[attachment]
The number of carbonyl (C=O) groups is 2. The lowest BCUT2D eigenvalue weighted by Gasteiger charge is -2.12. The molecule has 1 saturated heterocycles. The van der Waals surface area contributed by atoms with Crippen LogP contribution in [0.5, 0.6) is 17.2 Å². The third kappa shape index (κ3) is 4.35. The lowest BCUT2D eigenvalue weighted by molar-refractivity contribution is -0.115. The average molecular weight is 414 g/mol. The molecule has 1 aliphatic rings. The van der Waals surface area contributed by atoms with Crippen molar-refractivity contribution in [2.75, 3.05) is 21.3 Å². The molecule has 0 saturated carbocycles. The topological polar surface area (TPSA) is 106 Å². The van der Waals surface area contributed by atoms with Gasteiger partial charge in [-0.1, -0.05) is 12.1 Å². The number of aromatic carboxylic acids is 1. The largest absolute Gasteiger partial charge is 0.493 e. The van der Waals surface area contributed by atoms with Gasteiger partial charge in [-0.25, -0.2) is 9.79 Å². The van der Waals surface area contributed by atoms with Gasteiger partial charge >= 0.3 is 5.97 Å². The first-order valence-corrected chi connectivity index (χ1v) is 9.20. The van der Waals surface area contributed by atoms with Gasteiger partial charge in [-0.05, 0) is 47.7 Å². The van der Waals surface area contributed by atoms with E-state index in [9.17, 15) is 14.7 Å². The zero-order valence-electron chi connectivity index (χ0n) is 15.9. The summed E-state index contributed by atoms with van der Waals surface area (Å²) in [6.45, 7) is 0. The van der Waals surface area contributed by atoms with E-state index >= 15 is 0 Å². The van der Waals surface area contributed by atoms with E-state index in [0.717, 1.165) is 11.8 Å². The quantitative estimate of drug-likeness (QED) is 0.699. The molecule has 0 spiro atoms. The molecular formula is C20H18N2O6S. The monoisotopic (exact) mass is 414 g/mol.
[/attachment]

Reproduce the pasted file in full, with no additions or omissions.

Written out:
The number of carbonyl (C=O) groups is 2. The lowest BCUT2D eigenvalue weighted by Gasteiger charge is -2.12. The molecule has 1 saturated heterocycles. The van der Waals surface area contributed by atoms with Crippen LogP contribution in [0.5, 0.6) is 17.2 Å². The third kappa shape index (κ3) is 4.35. The lowest BCUT2D eigenvalue weighted by molar-refractivity contribution is -0.115. The average molecular weight is 414 g/mol. The molecule has 1 aliphatic rings. The van der Waals surface area contributed by atoms with Crippen molar-refractivity contribution in [2.75, 3.05) is 21.3 Å². The molecule has 0 saturated carbocycles. The topological polar surface area (TPSA) is 106 Å². The van der Waals surface area contributed by atoms with Gasteiger partial charge in [-0.1, -0.05) is 12.1 Å². The number of aromatic carboxylic acids is 1. The largest absolute Gasteiger partial charge is 0.493 e. The van der Waals surface area contributed by atoms with Gasteiger partial charge in [-0.25, -0.2) is 9.79 Å². The van der Waals surface area contributed by atoms with Gasteiger partial charge >= 0.3 is 5.97 Å². The first-order valence-corrected chi connectivity index (χ1v) is 9.20. The van der Waals surface area contributed by atoms with Gasteiger partial charge in [-0.05, 0) is 47.7 Å². The van der Waals surface area contributed by atoms with E-state index in [9.17, 15) is 14.7 Å². The zero-order valence-electron chi connectivity index (χ0n) is 15.9. The summed E-state index contributed by atoms with van der Waals surface area (Å²) in [6.45, 7) is 0. The van der Waals surface area contributed by atoms with E-state index >= 15 is 0 Å². The van der Waals surface area contributed by atoms with E-state index in [0.717, 1.165) is 11.8 Å². The quantitative estimate of drug-likeness (QED) is 0.699. The molecule has 0 spiro atoms. The molecular formula is C20H18N2O6S. The monoisotopic (exact) mass is 414 g/mol.